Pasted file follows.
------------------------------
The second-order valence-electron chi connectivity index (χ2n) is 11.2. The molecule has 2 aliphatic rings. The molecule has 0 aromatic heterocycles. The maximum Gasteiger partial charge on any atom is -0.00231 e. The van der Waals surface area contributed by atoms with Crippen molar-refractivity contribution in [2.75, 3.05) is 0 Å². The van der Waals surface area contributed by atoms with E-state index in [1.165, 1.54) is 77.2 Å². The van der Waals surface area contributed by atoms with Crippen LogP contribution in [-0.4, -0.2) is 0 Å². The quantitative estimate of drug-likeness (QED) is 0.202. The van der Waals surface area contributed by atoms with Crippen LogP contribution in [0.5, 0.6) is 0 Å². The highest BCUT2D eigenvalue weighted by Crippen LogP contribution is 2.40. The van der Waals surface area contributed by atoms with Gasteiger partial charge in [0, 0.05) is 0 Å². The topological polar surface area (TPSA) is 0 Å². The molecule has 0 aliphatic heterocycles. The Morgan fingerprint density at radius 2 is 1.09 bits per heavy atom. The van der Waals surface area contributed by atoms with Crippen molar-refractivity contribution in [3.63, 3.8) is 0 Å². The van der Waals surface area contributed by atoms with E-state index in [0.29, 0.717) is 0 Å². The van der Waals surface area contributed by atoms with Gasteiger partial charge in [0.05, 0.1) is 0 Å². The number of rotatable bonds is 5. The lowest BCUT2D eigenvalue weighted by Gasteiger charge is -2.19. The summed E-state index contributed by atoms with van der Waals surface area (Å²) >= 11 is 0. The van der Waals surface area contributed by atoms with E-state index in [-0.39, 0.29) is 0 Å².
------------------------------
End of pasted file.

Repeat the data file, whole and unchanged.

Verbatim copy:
The second-order valence-electron chi connectivity index (χ2n) is 11.2. The molecule has 2 aliphatic rings. The molecule has 0 aromatic heterocycles. The maximum Gasteiger partial charge on any atom is -0.00231 e. The van der Waals surface area contributed by atoms with Crippen molar-refractivity contribution in [2.75, 3.05) is 0 Å². The van der Waals surface area contributed by atoms with E-state index in [1.165, 1.54) is 77.2 Å². The van der Waals surface area contributed by atoms with Crippen LogP contribution in [-0.4, -0.2) is 0 Å². The quantitative estimate of drug-likeness (QED) is 0.202. The van der Waals surface area contributed by atoms with Crippen LogP contribution in [0.5, 0.6) is 0 Å². The highest BCUT2D eigenvalue weighted by Crippen LogP contribution is 2.40. The van der Waals surface area contributed by atoms with Gasteiger partial charge in [0, 0.05) is 0 Å². The topological polar surface area (TPSA) is 0 Å². The molecule has 0 aliphatic heterocycles. The Morgan fingerprint density at radius 2 is 1.09 bits per heavy atom. The van der Waals surface area contributed by atoms with Crippen molar-refractivity contribution in [3.63, 3.8) is 0 Å². The van der Waals surface area contributed by atoms with E-state index in [0.29, 0.717) is 0 Å². The van der Waals surface area contributed by atoms with Gasteiger partial charge in [0.05, 0.1) is 0 Å². The number of rotatable bonds is 5. The lowest BCUT2D eigenvalue weighted by Gasteiger charge is -2.19. The summed E-state index contributed by atoms with van der Waals surface area (Å²) >= 11 is 0. The van der Waals surface area contributed by atoms with E-state index in [-0.39, 0.29) is 0 Å².